Lots of oil and minerals there for the taking. The world needs to be warned about this.
I meant to mention that it is great that so many countries have pitched in against Russia.
Australia has sent a lot and the USA is really pitching in too. I love the story I saw on the news about the fire trucks going to Ukraine in Convoy! I hope the Ruskies don’t hit them as they are going in as a humanitarian mission.
Hello Paul, thank you for finding a passion that makes our live that much richer. I appreciate Your encouragement to support the Salvation Army. My own continued support for that noble charity stems from an incident experienced in the early 90’s.. A small town sheriff was tragically killed by a man and woman duo of would be bank robbers. This occurred in a small Mountian town high in the southern Colorado Rockies during the winter. I was a wildlife officer and had worked with the sheriff, so responded to assist in the manhunt for the perpetrators. The November weather was snow covered and bone chilling in the rugged Mountian community. We worked in teams throughout day clearing remote cabins in search of the armed suspects. In the end we discovered they had taken their own lives when faced with inevitable capture. We were worn plumb out and half numb from the cold when a Salvation Army food truck was waiting for us with hot coffee and food. The volunteer had driven through the night to provide help.
I have always donated and even became a Christmas bell ringer to support the Salvation Army. This organization stands high in my regard for being a truly charitable army. Undoubtedly your listeners contributions will reach those Ukrainians in dire need of assistance.
Your efforts make a difference on many fronts, thanks Paul.
Several people kindly left show reviews in various places:
Hi I am 13 almost 14 as of the 20th of apirl (2022) I had a granpa on my dads side served in the pacific during ww2 on a repair ship - he never saw action and he returned and i belive he died before i was born - or maybe I was just to young to remember him
by Jack Fritz USA – FTP web site
My Favourite World War Podcast
This is a unique podcast and very detailed. Paul’s lakonic delivery feels like someone chatting with you in a bar. But imagine that bar is in Dunkirk in 1940 or Normandy in 1944. This is a special podcast for fans of 20th century history.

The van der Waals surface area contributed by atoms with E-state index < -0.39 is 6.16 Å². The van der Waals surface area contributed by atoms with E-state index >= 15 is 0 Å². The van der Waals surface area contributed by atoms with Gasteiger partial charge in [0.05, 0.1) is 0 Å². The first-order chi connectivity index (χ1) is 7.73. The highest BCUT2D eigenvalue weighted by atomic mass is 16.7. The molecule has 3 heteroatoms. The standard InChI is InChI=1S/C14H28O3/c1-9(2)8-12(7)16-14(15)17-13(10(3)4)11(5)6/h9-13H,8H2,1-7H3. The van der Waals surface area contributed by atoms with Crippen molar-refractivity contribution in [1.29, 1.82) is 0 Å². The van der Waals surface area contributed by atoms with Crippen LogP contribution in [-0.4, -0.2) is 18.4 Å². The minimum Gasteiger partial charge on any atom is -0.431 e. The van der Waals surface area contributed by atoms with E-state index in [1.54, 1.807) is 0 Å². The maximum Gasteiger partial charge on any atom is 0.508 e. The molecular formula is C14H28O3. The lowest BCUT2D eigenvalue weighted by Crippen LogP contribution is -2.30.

Dr Dorian T from Australia
Oh thanks you Dorian – such nice words and I’ve put part of your review in my entry to the British podcast awards which are currently underway – I’ll let you know if I win anything.
And as you’re an Aussie, maybe from Cinbra, I’ll dedicate this episode to you.
My grandad on my moms side was on the submarines during WW2 & sadly was killed in action off Malta
they didn’t call them iron coffins for nothing !
Thanks for the coffee!
These stories have inspired me to find out my uncle's stories. Keep up the excellent work.
Thank you guys, all of you
Many thanks for a very generous Coffee!
The DDay episodes! I was born in 1948 and since age 10, as I learned about WW2, I continued to be amazed that the young fathers/men around me had been asked to go away for years to save the World...and they did. Yet, they could come back and, generally, lead normal, mostly productive/happy lives.
DDay and the march to Berlin are the best examples of the difficulty of the mission and the related sacrifices. I also continue to marvel that by 1958 (age 10 for me) that the Germans and the Japanese had become our allies after having started a War that cost the World 70 million people, plus wounded and psychological casualties!!!!!!!
To get on the good side of voters, Vladimir Putin goes to visit a school in Moscow to have a chat with the local children. He talks to them about how Russia is a powerful nation and how he wants the best for the people. At the end of the talk there is a Question and Answer session. Little Sasha puts up her hand and says ''I have 2 questions. "Why did Russia invade the Crimea and why are we amassing troops at the the Ukraine border?" Putin says '' Very good questions '' but just then the bell goes for lunch break. When they come back to finish the Q&A section another girl, Misha, puts up her hand and says ''I have 4 questions for you. Why did Russia invade the Crimea and why are we amassing troops at the the Ukraine border? Why did the lunch bell ring 20 minutes early and where the hell is Sasha?"
Just picked up this breaking news:
A large group of Russian invaders on the outskirts of Kyiv are moving along the road, when suddenly from behind a small hill they hear a voice shout: "One Ukrainian soldier is better than 10 Russians!" Yes I think you’re with me …
The Russian commander orders a halt and his 10 best soldiers to go over the hill; a fire fight begins, it lasts for a few minutes and stops.